Birmingham takes rental yield top spot

Sam Cordon

August 21, 2013

The TN28 area of Kent followed closely behind with a yield of 10.5% while the Merseyside postcode of L14 promised yields of 9.6% and the Surrey postcodes GU6 and RH4 offered 9.5% and 9.1% respectively.

Sean King, chief executive officer at Move with Us, said: “Landlords looking to maximise yield will need to look outside of central London. Commuter belts to the west and east of London are clearly yield hotspots as renters look to access the Capital’s work and social opportunities without the cost of renting a central London property.”

Large areas of Greater London currently return an average yield of less than 4% according to the research. This is at odds with strong house price growth widely reported in the Capital.

However infrastructure investment into the Stratford area has created a lasting legacy for landlords with three of the top five Greater London postcodes, E15, E13 and E6, clustered within sight of the Olympic area and returning yields of over 7%.

The study looked at two-bedroom properties for sale and for rent and identified that the highest yields are scattered widely across regions and mainly outside of Greater London.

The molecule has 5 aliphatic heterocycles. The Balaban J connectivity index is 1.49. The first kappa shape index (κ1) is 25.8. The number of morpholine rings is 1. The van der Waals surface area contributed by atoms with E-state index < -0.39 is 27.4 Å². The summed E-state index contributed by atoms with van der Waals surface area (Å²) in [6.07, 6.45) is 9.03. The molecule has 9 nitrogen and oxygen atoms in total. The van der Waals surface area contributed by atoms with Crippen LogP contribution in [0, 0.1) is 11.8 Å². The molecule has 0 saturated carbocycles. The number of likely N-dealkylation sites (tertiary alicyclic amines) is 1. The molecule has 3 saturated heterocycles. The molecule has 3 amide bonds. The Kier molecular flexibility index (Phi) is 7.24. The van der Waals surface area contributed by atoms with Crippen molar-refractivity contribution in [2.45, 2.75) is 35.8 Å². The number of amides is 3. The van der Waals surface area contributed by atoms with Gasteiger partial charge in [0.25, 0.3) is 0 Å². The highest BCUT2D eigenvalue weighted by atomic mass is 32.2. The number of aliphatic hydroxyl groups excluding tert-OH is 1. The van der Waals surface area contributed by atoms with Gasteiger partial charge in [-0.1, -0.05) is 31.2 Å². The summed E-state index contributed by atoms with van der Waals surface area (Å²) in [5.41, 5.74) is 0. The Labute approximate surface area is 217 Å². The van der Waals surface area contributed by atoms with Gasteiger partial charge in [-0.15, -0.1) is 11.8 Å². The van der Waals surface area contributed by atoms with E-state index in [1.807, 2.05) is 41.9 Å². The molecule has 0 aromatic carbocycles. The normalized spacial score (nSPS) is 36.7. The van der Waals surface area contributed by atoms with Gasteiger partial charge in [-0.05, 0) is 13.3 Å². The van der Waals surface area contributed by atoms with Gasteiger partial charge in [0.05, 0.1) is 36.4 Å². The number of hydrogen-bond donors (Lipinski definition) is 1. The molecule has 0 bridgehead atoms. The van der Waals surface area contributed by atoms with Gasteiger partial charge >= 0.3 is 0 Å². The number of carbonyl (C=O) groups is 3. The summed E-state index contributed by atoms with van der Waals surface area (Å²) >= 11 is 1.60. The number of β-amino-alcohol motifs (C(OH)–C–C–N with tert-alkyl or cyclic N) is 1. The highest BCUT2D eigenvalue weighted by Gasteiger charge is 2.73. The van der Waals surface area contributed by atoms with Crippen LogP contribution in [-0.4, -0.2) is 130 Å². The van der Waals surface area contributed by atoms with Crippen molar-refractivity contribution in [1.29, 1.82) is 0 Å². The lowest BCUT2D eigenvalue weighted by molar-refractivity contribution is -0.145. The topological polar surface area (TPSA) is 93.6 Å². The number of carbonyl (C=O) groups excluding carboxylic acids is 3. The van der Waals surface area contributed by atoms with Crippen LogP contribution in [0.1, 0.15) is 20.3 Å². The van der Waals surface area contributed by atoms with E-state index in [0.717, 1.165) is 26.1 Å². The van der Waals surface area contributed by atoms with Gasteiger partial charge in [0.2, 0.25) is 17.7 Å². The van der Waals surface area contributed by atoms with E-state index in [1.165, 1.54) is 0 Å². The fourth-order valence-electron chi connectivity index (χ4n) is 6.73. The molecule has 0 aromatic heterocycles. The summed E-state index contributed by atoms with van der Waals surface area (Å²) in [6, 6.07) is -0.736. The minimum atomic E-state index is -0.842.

The combination of lower capital costs and reasonable rental prices has delivered gross yields in the range of 8.7% to 10.6% in the top ten yielding postal districts.

Birmingham’s dominance in the top ten indicates that the second city’s rental sector presents significant opportunities.

Overall the pattern showed that the high yielding hotspots are mainly in more densely populated urban and suburban environments where housing demand is strong.

The highest yielding areas of Wales are to the north of Cardiff and return 7.5%.

At the other end of the spectrum rental property is only offering landlords a return in the region of 2% in the more isolated areas of England and Wales.

Countryside locations such as the Brecon Beacons, rural Devon, the Peak District, the Yorkshire Dales, Exmoor and Dartmoor are more sparsely populated and tend to attract homeowners rather than the young professionals who will pay a rent premium for living near to work and nightlife.

Doug Shephard, director at Home.co.uk, said: “This new study is a route map for investors in search of the highest potential rental yields.

“Landlords clearly need to be open-minded about where to invest and not simply look in their immediate area.”

He said a highly localised approach, identifying the ultimate combination of in-demand property types, lower capital investment and higher rental prices, will deliver good yields, fewer voids and maximise potential returns. But he added: “Whilst gross rental yields can be attractive it is important for investors to appreciate that changing capital values can radically alter the real investment potential.”

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